We adopted three cats from a local shelter, and the quest for their names was in full swing. The shelter gave them perfectly good names, but we had to re-name them. It was as if they needed to be “re-born” at their new home, and heaven help them forget who they were before, and, please, may they remember who they are now.
You can tell from my tone that I would have left their shelter-names in place, though two were kittens who will likely accept their new identities. The older cat had a name before she was found, but no one knows what it was. So everyone gets a new start at the Breens.
The discussion for who should be called what was rather revealing of the humans who dwell here. Considering that the older female wound up as Clara Schumann and one of the youngsters is now Sokolov, named after the great pianist Grigory Sokolov, you get a pretty good idea about this musical home. The felines, by the way, show little attraction to the piano when it is played, which it is, for hours, every day. But one can always hope.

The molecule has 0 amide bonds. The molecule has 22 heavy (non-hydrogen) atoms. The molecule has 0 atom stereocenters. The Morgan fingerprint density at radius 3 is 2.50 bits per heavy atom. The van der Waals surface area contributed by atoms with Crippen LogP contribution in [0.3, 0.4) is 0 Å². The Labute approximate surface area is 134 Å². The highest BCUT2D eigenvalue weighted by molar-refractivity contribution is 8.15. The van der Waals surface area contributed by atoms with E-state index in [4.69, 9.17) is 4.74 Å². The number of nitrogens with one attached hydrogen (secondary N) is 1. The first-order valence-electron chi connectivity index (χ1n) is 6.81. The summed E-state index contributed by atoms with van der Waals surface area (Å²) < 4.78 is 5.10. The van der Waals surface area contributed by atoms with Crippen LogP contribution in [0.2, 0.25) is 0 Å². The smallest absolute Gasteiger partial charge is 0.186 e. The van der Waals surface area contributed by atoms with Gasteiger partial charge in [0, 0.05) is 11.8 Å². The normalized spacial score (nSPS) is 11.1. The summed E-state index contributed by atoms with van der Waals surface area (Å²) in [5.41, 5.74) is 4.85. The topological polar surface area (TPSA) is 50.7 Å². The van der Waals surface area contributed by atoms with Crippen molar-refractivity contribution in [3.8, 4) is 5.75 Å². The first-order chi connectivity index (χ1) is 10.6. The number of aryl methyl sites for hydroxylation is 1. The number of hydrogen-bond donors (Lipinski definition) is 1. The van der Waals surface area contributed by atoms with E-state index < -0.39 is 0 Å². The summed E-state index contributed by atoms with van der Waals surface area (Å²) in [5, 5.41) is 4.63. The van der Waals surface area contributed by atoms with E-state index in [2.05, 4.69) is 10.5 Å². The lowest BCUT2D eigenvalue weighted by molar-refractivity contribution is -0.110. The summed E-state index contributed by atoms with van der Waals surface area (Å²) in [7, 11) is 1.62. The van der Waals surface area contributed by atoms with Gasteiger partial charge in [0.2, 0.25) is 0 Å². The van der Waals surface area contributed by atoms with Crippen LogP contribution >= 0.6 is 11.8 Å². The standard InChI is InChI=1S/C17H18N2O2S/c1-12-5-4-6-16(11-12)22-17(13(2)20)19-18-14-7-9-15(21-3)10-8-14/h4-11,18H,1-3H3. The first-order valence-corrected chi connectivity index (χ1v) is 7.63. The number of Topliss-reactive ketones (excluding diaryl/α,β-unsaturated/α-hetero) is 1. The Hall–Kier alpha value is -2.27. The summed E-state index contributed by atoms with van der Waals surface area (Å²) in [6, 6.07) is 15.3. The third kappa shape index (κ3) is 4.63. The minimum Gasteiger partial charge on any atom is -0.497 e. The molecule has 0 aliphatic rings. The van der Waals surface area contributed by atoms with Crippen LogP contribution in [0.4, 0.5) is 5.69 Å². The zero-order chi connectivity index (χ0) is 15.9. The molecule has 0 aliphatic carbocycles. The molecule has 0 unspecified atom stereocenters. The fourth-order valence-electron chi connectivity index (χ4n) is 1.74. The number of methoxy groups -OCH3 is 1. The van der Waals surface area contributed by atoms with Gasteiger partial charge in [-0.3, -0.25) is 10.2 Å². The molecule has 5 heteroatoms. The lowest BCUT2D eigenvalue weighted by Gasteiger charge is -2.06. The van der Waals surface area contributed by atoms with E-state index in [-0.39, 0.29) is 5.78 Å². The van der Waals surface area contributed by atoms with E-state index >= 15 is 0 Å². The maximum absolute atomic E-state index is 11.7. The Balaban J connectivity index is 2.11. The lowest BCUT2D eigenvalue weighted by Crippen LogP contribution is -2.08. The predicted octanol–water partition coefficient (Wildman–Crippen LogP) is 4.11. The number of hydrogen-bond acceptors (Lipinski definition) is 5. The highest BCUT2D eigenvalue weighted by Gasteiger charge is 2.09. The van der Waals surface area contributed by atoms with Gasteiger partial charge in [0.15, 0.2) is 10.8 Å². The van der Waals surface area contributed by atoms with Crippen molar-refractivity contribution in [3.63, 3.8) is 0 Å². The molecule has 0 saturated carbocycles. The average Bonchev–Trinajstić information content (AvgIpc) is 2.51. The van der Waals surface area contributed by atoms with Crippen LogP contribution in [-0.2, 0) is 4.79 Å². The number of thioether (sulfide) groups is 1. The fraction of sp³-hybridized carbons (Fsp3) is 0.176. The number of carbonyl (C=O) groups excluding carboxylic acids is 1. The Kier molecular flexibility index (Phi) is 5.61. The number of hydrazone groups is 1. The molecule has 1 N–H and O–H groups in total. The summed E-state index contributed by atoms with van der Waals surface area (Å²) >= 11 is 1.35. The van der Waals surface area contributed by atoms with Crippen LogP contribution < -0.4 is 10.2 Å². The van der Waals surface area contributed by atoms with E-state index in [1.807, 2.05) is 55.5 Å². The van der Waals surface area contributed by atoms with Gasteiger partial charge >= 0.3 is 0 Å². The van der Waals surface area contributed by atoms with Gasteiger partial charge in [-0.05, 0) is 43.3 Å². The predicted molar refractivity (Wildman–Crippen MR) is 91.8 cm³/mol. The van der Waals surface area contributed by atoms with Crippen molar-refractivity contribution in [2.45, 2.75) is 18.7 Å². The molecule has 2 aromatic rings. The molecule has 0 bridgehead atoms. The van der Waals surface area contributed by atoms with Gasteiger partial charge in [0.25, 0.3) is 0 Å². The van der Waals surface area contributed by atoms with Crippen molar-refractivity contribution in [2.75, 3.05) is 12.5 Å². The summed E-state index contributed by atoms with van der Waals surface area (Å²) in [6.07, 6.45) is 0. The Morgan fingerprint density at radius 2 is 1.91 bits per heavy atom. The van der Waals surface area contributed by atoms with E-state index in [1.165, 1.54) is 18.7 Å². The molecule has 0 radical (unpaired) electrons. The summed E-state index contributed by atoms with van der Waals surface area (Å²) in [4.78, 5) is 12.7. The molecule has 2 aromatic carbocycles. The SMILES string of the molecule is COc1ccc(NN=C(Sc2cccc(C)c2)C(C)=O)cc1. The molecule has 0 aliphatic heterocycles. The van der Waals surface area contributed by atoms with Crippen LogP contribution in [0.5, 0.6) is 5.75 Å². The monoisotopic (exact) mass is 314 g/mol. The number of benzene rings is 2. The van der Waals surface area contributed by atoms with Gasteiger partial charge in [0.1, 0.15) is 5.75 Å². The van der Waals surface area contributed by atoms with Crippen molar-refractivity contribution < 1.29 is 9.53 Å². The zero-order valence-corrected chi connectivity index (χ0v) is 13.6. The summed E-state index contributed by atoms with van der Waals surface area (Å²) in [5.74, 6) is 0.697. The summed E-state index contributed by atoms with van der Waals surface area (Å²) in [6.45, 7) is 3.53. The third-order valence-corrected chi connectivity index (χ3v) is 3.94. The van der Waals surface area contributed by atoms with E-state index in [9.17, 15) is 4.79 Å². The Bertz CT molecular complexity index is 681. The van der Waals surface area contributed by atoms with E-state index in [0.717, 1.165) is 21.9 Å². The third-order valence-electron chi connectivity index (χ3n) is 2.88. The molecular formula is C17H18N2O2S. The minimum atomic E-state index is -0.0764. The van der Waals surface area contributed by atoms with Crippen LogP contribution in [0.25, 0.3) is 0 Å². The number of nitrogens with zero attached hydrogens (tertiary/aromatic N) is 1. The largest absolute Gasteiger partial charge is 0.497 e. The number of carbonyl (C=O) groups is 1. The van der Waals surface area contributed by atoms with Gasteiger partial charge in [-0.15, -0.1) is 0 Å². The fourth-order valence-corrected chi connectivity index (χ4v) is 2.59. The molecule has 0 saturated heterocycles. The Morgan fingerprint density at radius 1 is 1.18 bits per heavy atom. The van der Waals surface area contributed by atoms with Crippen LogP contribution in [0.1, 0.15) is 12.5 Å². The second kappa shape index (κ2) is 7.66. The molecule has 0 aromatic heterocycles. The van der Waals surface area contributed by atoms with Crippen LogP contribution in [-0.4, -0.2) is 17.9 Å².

The third cat got away from the classical scene with the name Monk. Our favorite television show’s detective is nothing like his name’s sake. Kitten Monk is the most social and gregarious of the bunch.
I read that William E. Boeing, who founded United Airlines, named his pet Pekingese General Motors. I don’t do revenge-naming, but I applaud a good one. Our little Monk almost seems like a sarcastic naming, but it was shortened from his shelter name, Monkey, which was a far better fit for this guy.
I’m only glad my brood does not get to name my fictional characters. I follow the Old Testament and name for qualities or themes. The Hebrew Bible has the resonance of a fable because every single name is symbolically meaningful in the original. It’s lost in translation, where, for example, the name “Ruth” no longer sounds like “companion/friend,” an allusion to her being the first convert who expressed loyalty to her adoptive family. How many would name their girls Leah if they heard the meaning, “weary/tired?” The biblical matriarch was just that. With eleven kids and being almost blind, who can blame her?
I focus, and find my way to characters’ names. Names can be trendy, and accrue connotations over the years. I think and feel my way to a name, and know when I've got it. When the name is right, the character begins to speak.
Monk, Sokolov and Clara Schumann are too busy chasing a string to be talking much.